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Q&A: Bringing Digital In-House

It's time to make the switch: What knowledge and materials do you need to get started?

Digital printing and industry experts tackle your top questions, challenges, concerns, and frustrations as 2015 comes to a close.

Q: We’re commercial printers (postcards, business cards, newsletters, brochures, etc.) by trade. We currently outsource all of our large-format printing to an outside firm. They’re very good, but we’re missing out on the same-day requests. Last year, we spent $25,000 with them. At what point should I bring the work in-house? We’re great with files. We’re knowledgeable enough to talk about substrates and uses. What’s the learning curve for doing it ourselves? What’s the first machine you would buy? How many substrates would I need to stock?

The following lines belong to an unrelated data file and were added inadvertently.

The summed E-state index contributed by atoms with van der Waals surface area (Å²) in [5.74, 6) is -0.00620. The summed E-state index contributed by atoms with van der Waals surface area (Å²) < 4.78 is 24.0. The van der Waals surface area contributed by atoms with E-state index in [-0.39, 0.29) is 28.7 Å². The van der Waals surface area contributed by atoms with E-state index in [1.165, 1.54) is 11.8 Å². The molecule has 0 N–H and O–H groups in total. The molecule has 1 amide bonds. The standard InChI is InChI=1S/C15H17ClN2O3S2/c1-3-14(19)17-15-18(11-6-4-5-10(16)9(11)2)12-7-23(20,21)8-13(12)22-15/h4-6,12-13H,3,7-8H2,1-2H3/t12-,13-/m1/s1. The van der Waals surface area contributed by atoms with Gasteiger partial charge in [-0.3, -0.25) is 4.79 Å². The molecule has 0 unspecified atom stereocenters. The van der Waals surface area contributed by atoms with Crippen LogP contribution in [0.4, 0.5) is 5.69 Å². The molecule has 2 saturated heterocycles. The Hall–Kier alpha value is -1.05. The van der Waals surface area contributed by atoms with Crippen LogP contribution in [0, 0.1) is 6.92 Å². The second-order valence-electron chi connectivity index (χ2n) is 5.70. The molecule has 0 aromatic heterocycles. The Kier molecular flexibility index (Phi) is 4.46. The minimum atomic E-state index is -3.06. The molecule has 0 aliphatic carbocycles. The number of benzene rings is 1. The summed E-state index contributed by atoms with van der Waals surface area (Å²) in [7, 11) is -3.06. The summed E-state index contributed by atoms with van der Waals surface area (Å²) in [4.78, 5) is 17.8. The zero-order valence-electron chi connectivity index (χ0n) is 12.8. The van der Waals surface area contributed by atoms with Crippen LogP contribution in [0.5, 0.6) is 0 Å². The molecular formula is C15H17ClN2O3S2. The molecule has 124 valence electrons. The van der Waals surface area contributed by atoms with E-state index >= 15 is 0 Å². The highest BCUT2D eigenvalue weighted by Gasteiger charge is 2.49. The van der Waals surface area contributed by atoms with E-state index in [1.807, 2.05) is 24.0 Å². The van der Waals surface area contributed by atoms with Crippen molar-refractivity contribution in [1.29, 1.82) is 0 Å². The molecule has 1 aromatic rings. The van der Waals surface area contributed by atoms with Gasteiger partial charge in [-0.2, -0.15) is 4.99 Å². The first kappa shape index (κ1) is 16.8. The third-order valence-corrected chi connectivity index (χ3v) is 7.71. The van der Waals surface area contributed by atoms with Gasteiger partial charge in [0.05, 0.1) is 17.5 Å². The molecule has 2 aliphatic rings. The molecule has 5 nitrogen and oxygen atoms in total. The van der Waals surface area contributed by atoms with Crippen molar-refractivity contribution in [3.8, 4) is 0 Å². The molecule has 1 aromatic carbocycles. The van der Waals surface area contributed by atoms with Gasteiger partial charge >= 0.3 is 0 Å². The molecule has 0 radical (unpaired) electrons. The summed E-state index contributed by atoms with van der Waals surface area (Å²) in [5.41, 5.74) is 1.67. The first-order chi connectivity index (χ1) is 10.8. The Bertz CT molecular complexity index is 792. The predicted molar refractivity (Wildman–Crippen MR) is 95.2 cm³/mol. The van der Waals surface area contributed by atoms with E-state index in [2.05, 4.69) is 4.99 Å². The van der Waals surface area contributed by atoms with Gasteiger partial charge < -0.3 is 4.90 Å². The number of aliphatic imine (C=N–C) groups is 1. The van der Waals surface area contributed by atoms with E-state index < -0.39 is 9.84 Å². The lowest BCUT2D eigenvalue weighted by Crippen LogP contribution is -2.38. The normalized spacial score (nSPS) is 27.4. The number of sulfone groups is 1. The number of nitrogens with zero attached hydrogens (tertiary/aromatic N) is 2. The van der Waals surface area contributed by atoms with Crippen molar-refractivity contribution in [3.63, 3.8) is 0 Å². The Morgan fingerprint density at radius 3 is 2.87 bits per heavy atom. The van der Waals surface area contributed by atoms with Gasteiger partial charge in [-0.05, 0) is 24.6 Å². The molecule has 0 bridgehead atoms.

– Patrick Ryan, president, Modern Press, Albany, New York

A: Subbing $25,000 worth of work per year seems to clearly justify bringing the work in-house. Because you’re primarily creating paper-based images used in indoor environments, you should opt for an aqueous inkjet. If the work were for extended-life (more than one year) outdoor work, then you would need to get an eco-solvent or latex printer. An aqueous inkjet will go for $6000 to $9000 depending upon the width of print. A 42-inch printer is probably a good choice. An eco-solvent printer suitable for production work will run around $20,000 to $25,000.

For an initial media stock, analyze the work you are outsourcing now. Typically, you will need glossy and matte papers. Specialties such as backlit films and canvas are expensive and may not be needed for an initial inventory.

Color management is usually the most difficult aspect for a new digital print shop to master, but you probably have this expertise already. You may opt for a standalone RIP and there will be a learning curve to fully implement it in the production workflow.

Chris Morrison, print industry consultant

[Questions and responses have been edited for brevity and clarity. Views shared represent those of independent experts and readers.]

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